How to Record, Replay, and Simulate GNSS Signals

LabSat is an RF Record/Replay system, which will capture real world, realistic data, and play it back as many times as required for testing. Racelogic also produce the SatGen simulation software, which has the ability to create a full constellation scenario, and then replay it using LabSat.

Who can benefit from a GNSS recorder, replayer, and simulator?

LabSat is designed for GPS chipset test and development, GNSS system integrators across industries as diverse as automotive, defence, marine, and government. Manufacturers of GNSS devices even use LabSat at events to demonstrate their products to end users, and in the testing of faulty units.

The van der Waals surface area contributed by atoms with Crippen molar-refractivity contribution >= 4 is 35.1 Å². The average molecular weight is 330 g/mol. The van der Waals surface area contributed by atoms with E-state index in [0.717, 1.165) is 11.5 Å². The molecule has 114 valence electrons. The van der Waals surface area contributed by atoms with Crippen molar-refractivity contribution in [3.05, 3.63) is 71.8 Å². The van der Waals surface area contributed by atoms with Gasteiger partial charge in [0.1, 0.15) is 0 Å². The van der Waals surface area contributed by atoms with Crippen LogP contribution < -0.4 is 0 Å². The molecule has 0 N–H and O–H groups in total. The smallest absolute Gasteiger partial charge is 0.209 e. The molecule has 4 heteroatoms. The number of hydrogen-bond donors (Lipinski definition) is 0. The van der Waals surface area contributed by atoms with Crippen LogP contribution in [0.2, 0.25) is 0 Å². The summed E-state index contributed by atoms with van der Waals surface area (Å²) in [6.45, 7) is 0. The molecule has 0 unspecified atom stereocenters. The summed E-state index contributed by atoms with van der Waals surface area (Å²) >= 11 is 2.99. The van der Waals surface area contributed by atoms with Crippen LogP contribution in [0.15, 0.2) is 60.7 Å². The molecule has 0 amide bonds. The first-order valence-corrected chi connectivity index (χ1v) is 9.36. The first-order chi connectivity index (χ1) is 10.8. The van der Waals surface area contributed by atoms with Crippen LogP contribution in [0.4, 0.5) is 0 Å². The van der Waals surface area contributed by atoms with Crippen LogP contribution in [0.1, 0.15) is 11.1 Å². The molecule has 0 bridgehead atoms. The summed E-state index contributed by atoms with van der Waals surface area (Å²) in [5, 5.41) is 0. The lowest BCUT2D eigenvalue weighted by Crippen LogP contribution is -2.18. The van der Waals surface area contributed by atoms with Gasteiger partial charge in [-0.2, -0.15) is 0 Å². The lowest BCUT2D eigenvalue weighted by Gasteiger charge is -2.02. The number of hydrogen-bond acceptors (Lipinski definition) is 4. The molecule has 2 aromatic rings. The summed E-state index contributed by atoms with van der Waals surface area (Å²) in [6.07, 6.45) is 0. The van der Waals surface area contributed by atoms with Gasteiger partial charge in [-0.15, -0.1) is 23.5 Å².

The ability for LabSat to integrate with Racelogic’s Video VBOX offers video synchronisation alongside the GNSS data, while the use of external modules allows external data to be recorded from a variety of sources, offering many testing possibilities.

LabSat is now used by leading OEM and mobile device companies such as Bosch, Garmin, Nokia, RIM, and Thales to test their devices in real world yet repeatable conditions. Have a look at some of LabSat’s users (Customer Profiles tab).

Find out more about LabSat by contacting us or reading more on our product page.